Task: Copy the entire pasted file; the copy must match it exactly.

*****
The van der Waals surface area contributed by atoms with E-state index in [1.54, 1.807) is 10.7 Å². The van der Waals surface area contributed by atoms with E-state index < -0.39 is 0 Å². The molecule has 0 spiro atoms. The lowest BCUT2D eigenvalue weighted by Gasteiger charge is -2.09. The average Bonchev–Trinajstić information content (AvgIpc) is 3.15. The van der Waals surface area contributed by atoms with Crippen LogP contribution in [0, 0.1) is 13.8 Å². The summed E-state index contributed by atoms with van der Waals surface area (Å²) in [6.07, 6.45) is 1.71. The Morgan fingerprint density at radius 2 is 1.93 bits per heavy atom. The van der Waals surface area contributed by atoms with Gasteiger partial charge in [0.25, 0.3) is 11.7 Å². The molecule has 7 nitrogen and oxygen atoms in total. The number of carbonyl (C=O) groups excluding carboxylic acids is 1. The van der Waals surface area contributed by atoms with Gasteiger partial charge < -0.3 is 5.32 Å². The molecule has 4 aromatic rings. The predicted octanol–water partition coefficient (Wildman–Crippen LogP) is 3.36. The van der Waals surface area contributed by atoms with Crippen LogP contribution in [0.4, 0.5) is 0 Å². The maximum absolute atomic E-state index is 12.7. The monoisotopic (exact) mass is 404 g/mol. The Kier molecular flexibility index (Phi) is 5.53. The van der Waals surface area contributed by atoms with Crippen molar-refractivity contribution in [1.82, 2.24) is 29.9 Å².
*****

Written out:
The van der Waals surface area contributed by atoms with E-state index in [1.54, 1.807) is 10.7 Å². The van der Waals surface area contributed by atoms with E-state index < -0.39 is 0 Å². The molecule has 0 spiro atoms. The lowest BCUT2D eigenvalue weighted by Gasteiger charge is -2.09. The average Bonchev–Trinajstić information content (AvgIpc) is 3.15. The van der Waals surface area contributed by atoms with Crippen LogP contribution in [0, 0.1) is 13.8 Å². The summed E-state index contributed by atoms with van der Waals surface area (Å²) in [6.07, 6.45) is 1.71. The Morgan fingerprint density at radius 2 is 1.93 bits per heavy atom. The van der Waals surface area contributed by atoms with Gasteiger partial charge in [0.25, 0.3) is 11.7 Å². The molecule has 7 nitrogen and oxygen atoms in total. The number of carbonyl (C=O) groups excluding carboxylic acids is 1. The van der Waals surface area contributed by atoms with Gasteiger partial charge < -0.3 is 5.32 Å². The molecule has 4 aromatic rings. The predicted octanol–water partition coefficient (Wildman–Crippen LogP) is 3.36. The van der Waals surface area contributed by atoms with Crippen LogP contribution in [0.4, 0.5) is 0 Å². The maximum absolute atomic E-state index is 12.7. The monoisotopic (exact) mass is 404 g/mol. The Kier molecular flexibility index (Phi) is 5.53. The van der Waals surface area contributed by atoms with Crippen molar-refractivity contribution in [1.82, 2.24) is 29.9 Å².